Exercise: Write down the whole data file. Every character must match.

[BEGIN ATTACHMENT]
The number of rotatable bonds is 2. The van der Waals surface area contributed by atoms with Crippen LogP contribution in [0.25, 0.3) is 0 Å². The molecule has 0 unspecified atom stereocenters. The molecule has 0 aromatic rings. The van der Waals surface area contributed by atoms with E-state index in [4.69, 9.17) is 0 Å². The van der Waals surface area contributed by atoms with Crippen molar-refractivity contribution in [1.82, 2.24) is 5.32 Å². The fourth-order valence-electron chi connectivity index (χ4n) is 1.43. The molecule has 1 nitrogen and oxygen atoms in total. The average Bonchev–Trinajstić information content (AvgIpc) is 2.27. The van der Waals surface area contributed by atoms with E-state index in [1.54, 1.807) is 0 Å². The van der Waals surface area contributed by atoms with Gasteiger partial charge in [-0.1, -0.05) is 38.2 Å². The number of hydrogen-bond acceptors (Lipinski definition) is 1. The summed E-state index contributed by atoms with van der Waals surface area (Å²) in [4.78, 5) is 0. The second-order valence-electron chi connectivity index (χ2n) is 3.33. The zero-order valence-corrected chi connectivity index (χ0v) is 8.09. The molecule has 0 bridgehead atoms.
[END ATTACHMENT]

The number of rotatable bonds is 2. The van der Waals surface area contributed by atoms with Crippen LogP contribution in [0.25, 0.3) is 0 Å². The molecule has 0 unspecified atom stereocenters. The molecule has 0 aromatic rings. The van der Waals surface area contributed by atoms with E-state index in [4.69, 9.17) is 0 Å². The van der Waals surface area contributed by atoms with Crippen molar-refractivity contribution in [1.82, 2.24) is 5.32 Å². The fourth-order valence-electron chi connectivity index (χ4n) is 1.43. The molecule has 1 nitrogen and oxygen atoms in total. The average Bonchev–Trinajstić information content (AvgIpc) is 2.27. The van der Waals surface area contributed by atoms with E-state index in [1.54, 1.807) is 0 Å². The van der Waals surface area contributed by atoms with Gasteiger partial charge in [-0.1, -0.05) is 38.2 Å². The number of hydrogen-bond acceptors (Lipinski definition) is 1. The summed E-state index contributed by atoms with van der Waals surface area (Å²) in [4.78, 5) is 0. The second-order valence-electron chi connectivity index (χ2n) is 3.33. The zero-order valence-corrected chi connectivity index (χ0v) is 8.09. The molecule has 0 bridgehead atoms.